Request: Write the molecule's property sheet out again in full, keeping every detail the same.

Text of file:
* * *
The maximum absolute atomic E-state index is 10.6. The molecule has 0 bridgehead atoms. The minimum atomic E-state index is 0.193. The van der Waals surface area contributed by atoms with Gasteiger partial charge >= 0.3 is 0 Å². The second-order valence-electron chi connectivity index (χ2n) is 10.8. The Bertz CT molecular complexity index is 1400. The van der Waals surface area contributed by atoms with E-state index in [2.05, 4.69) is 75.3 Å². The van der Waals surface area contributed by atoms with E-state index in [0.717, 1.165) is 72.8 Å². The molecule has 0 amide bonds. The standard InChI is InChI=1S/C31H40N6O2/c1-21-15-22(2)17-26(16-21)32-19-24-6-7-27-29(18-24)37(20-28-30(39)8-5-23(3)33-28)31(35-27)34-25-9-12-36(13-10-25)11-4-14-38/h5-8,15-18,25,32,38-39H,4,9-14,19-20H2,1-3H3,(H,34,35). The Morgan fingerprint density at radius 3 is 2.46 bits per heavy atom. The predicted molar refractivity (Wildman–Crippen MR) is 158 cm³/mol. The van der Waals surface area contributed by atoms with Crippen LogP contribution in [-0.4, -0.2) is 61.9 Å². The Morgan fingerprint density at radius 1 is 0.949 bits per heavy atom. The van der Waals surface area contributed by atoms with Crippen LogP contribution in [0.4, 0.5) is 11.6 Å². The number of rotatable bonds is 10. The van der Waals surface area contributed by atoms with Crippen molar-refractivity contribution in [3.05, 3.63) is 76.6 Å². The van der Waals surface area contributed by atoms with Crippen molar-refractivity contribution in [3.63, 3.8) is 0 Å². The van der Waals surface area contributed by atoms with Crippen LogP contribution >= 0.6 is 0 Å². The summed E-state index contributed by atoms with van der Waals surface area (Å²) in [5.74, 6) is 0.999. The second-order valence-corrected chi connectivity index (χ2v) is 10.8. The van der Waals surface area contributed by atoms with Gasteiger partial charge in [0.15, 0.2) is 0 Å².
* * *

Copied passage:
The maximum absolute atomic E-state index is 10.6. The molecule has 0 bridgehead atoms. The minimum atomic E-state index is 0.193. The van der Waals surface area contributed by atoms with Gasteiger partial charge >= 0.3 is 0 Å². The second-order valence-electron chi connectivity index (χ2n) is 10.8. The Bertz CT molecular complexity index is 1400. The van der Waals surface area contributed by atoms with E-state index in [2.05, 4.69) is 75.3 Å². The van der Waals surface area contributed by atoms with E-state index in [0.717, 1.165) is 72.8 Å². The molecule has 0 amide bonds. The standard InChI is InChI=1S/C31H40N6O2/c1-21-15-22(2)17-26(16-21)32-19-24-6-7-27-29(18-24)37(20-28-30(39)8-5-23(3)33-28)31(35-27)34-25-9-12-36(13-10-25)11-4-14-38/h5-8,15-18,25,32,38-39H,4,9-14,19-20H2,1-3H3,(H,34,35). The Morgan fingerprint density at radius 3 is 2.46 bits per heavy atom. The predicted molar refractivity (Wildman–Crippen MR) is 158 cm³/mol. The van der Waals surface area contributed by atoms with Crippen LogP contribution in [-0.4, -0.2) is 61.9 Å². The Morgan fingerprint density at radius 1 is 0.949 bits per heavy atom. The van der Waals surface area contributed by atoms with Crippen LogP contribution in [0.4, 0.5) is 11.6 Å². The number of rotatable bonds is 10. The van der Waals surface area contributed by atoms with Crippen molar-refractivity contribution in [3.05, 3.63) is 76.6 Å². The van der Waals surface area contributed by atoms with Crippen molar-refractivity contribution in [3.63, 3.8) is 0 Å². The van der Waals surface area contributed by atoms with Crippen LogP contribution >= 0.6 is 0 Å². The summed E-state index contributed by atoms with van der Waals surface area (Å²) in [5.74, 6) is 0.999. The second-order valence-corrected chi connectivity index (χ2v) is 10.8. The van der Waals surface area contributed by atoms with Gasteiger partial charge in [0.15, 0.2) is 0 Å².